VEGF, Microvessel Density, and CD44 as Inflammation Markers in Peri-implant Healthy Mucosa, Peri-implant Mucositis, and Peri-implantitis: Impact of Age, Smoking, PPD, and Obesity
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Several biologic processes affect the supporting peri-implant tissue leading to implant failure and complications, mainly referred to inflammation that is still poorly investigated in the peri-implant soft tissues. Our aim was to investigate in peri-implant healthy mucosa, peri-implant mucositis, and peri-implantitis the expression of some angiogenesis markers highly associated with inflammation, and evaluate its relationships with age, smoking, peri-implant pocket depth (PPD), and body max index (BMI). Moreover, we wanted to study the impact of these clinical parameters in the disease pathogenesis. Forty-eight total patients were recruited. Sixteen had at least one successfully osteointegrated dental implant (group A) and 32 had at least one osseointegrated implant in need of a peri-implant treatment for inflammatory/infectiveous reasons: precisely 16 for mucositis (group B) and 16 for peri-implantitis (group C). VEGF, CD34, and CD44 immunohistochemical expression was evaluated in the interproximal biopsies of marginal peri-implant tissue and correlated with the clinical parameters. A significant difference between groups in mean PPD was found, while the distribution by age, gender, smoking, and BMI resulted similar. Group C had significantly higher levels of VEGF, CD34, and CD44 expression compared to the other groups. VEGF, CD34, CD44, and peri-implant pocket depth were all positively correlated. Our study revealed that peri-implantitis is a condition characterized by unique and distinctive features. Our results supported that PPD has a great impact on the peri-implantitis and it is closely related to the inflammation marker expression. The identification of specific biomarkers might help in choosing distinct treatment approaches for target individuals.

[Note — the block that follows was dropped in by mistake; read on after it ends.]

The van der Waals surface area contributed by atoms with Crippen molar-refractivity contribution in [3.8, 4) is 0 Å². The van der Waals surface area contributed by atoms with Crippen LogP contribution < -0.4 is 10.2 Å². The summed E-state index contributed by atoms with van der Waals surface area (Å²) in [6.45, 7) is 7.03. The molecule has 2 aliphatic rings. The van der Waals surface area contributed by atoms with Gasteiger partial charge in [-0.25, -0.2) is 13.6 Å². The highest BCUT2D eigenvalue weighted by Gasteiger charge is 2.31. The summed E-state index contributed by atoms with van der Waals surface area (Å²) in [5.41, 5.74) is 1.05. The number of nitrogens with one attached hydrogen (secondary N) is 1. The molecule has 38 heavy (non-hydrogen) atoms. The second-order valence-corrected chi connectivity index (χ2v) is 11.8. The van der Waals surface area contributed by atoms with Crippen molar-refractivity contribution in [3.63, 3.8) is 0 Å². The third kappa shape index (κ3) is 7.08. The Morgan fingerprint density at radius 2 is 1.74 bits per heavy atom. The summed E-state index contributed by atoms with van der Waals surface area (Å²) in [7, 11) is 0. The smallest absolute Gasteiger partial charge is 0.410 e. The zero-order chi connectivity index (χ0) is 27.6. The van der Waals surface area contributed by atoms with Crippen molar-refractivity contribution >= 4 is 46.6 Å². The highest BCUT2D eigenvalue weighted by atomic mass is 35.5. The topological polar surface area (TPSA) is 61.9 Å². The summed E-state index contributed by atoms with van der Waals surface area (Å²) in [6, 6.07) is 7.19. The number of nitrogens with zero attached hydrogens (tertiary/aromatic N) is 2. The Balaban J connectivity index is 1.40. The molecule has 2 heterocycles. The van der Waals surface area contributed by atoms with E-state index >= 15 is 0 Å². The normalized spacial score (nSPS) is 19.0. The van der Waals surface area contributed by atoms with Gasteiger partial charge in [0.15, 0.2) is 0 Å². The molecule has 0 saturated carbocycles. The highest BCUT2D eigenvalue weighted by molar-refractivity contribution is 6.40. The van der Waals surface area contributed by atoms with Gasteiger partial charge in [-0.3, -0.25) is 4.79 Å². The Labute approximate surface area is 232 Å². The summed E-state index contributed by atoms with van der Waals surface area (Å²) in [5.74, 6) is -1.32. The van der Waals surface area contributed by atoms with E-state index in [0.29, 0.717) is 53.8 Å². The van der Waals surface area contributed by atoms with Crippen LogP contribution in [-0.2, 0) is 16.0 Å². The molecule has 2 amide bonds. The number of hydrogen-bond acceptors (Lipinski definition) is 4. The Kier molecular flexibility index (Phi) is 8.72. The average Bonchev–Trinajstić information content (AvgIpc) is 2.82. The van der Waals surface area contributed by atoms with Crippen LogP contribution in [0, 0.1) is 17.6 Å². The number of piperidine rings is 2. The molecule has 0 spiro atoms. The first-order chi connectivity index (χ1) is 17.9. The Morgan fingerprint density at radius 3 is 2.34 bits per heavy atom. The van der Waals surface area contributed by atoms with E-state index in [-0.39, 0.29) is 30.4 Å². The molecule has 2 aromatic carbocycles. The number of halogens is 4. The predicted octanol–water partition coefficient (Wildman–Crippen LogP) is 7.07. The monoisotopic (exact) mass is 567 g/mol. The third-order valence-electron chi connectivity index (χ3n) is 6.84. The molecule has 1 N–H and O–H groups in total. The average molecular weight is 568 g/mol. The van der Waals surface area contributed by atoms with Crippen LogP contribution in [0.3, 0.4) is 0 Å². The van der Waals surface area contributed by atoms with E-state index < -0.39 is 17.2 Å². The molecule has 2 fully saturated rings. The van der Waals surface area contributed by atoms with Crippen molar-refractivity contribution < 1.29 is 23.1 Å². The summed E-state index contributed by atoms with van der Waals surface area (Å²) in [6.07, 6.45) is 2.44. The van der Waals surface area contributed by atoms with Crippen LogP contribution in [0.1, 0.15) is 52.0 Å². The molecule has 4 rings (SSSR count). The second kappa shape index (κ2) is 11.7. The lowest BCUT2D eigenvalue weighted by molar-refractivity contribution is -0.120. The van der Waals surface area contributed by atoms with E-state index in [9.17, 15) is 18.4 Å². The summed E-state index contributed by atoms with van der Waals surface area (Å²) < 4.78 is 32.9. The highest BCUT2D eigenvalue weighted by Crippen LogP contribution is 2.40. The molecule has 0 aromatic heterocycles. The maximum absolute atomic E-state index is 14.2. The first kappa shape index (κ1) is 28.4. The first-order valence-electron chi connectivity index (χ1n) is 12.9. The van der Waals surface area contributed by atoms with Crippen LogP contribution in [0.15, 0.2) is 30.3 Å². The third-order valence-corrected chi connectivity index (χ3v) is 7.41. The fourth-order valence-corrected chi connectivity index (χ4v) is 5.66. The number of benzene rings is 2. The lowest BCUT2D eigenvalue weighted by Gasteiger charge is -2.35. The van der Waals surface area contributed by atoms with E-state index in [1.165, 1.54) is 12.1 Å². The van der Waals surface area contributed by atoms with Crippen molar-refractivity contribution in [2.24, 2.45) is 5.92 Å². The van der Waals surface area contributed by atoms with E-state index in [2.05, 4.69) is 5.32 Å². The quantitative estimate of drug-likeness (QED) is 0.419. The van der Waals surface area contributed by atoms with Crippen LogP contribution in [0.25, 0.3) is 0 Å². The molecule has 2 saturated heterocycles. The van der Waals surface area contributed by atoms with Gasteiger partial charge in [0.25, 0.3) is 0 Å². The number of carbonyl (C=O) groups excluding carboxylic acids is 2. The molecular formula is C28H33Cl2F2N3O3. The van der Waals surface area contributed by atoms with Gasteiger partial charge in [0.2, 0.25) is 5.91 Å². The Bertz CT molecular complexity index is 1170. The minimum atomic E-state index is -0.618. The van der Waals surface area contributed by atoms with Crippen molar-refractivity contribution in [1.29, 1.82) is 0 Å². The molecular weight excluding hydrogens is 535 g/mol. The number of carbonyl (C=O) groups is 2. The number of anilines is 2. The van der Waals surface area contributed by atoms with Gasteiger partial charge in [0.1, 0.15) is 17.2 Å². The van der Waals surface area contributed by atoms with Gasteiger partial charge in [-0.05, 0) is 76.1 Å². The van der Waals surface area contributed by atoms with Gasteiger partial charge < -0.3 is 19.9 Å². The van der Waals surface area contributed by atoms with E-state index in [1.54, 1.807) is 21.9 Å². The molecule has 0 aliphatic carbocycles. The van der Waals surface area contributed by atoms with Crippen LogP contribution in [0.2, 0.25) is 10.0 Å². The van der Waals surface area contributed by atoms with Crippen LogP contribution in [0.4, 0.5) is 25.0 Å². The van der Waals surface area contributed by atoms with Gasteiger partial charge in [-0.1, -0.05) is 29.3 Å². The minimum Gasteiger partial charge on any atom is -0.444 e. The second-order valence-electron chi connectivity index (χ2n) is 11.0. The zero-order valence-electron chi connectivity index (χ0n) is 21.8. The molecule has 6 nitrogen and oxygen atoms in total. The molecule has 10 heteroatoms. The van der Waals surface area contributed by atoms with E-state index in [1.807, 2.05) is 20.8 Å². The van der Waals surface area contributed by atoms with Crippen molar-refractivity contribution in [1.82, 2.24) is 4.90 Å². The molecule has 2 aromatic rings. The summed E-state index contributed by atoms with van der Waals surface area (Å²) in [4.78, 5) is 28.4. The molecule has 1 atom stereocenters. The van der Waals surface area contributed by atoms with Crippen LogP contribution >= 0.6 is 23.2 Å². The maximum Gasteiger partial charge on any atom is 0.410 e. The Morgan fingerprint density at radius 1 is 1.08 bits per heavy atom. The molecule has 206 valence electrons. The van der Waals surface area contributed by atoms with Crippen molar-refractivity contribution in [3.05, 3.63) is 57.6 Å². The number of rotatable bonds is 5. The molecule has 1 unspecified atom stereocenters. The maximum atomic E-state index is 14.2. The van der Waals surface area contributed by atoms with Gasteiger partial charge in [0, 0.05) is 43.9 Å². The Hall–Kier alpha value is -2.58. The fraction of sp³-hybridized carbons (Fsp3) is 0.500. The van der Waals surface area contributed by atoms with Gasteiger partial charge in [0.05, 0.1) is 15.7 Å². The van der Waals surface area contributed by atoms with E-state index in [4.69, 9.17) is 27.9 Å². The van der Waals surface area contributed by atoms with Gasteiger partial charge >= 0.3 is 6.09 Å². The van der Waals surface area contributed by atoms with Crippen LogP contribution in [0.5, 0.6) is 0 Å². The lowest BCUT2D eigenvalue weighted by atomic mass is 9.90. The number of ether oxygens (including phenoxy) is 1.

KEY WORDSinflammation markers VEGF CD44 peri-implantitis mucositis peri-implant pocket depth
The authors would like to thank Dr. Liana Spazzafumo, Center of Clinical Pathology and Innovative Therapy, Italian National Research Center on Aging, INRCA-IRCCS, Ancona, Italy, for her technical support for the statistical analysis.
No external funding, apart from the support of the Polytechnic University of Marche, was available for this study.
Compliance with Ethical Standards
Conflict of Interest
The authors declare that they have no conflict of interest.
All procedure performed in studies involving human participants were in accordance with the ethical standards of the Institutional Research Committee and of Helsinki Declaration of 1975, as revised in 2000, as well as its later amendments or comparable ethical standards.
Informed consent was obtained from all individual participants included in the study.
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